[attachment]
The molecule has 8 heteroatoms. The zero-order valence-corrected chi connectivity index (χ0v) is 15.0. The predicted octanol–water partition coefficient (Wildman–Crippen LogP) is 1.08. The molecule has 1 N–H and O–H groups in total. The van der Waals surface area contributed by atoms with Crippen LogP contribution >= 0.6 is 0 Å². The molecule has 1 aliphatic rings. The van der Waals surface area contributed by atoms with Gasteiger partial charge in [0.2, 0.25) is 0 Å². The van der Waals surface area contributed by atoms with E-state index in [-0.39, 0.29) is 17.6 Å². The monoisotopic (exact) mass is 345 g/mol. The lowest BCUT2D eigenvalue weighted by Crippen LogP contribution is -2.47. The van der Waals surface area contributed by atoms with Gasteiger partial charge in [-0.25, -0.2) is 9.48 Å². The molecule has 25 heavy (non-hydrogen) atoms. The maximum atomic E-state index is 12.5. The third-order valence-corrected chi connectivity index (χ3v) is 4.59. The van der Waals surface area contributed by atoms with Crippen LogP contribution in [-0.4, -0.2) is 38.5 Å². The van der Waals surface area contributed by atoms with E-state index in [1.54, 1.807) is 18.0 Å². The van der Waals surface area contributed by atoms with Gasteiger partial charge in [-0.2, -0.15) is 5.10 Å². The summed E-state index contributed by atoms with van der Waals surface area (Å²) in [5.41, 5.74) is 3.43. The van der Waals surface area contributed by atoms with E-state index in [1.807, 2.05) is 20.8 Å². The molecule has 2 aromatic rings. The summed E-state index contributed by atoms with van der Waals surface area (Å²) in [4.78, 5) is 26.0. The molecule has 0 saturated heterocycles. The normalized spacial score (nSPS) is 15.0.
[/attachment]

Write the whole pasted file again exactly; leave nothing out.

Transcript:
The molecule has 8 heteroatoms. The zero-order valence-corrected chi connectivity index (χ0v) is 15.0. The predicted octanol–water partition coefficient (Wildman–Crippen LogP) is 1.08. The molecule has 1 N–H and O–H groups in total. The van der Waals surface area contributed by atoms with Crippen LogP contribution >= 0.6 is 0 Å². The molecule has 1 aliphatic rings. The van der Waals surface area contributed by atoms with Gasteiger partial charge in [0.2, 0.25) is 0 Å². The van der Waals surface area contributed by atoms with E-state index in [-0.39, 0.29) is 17.6 Å². The monoisotopic (exact) mass is 345 g/mol. The lowest BCUT2D eigenvalue weighted by Crippen LogP contribution is -2.47. The van der Waals surface area contributed by atoms with Gasteiger partial charge in [-0.25, -0.2) is 9.48 Å². The molecule has 25 heavy (non-hydrogen) atoms. The maximum atomic E-state index is 12.5. The third-order valence-corrected chi connectivity index (χ3v) is 4.59. The van der Waals surface area contributed by atoms with Crippen LogP contribution in [-0.4, -0.2) is 38.5 Å². The van der Waals surface area contributed by atoms with E-state index in [1.54, 1.807) is 18.0 Å². The van der Waals surface area contributed by atoms with Gasteiger partial charge in [-0.2, -0.15) is 5.10 Å². The summed E-state index contributed by atoms with van der Waals surface area (Å²) in [5.41, 5.74) is 3.43. The van der Waals surface area contributed by atoms with E-state index in [1.807, 2.05) is 20.8 Å². The molecule has 2 aromatic rings. The summed E-state index contributed by atoms with van der Waals surface area (Å²) in [4.78, 5) is 26.0. The molecule has 0 saturated heterocycles. The normalized spacial score (nSPS) is 15.0.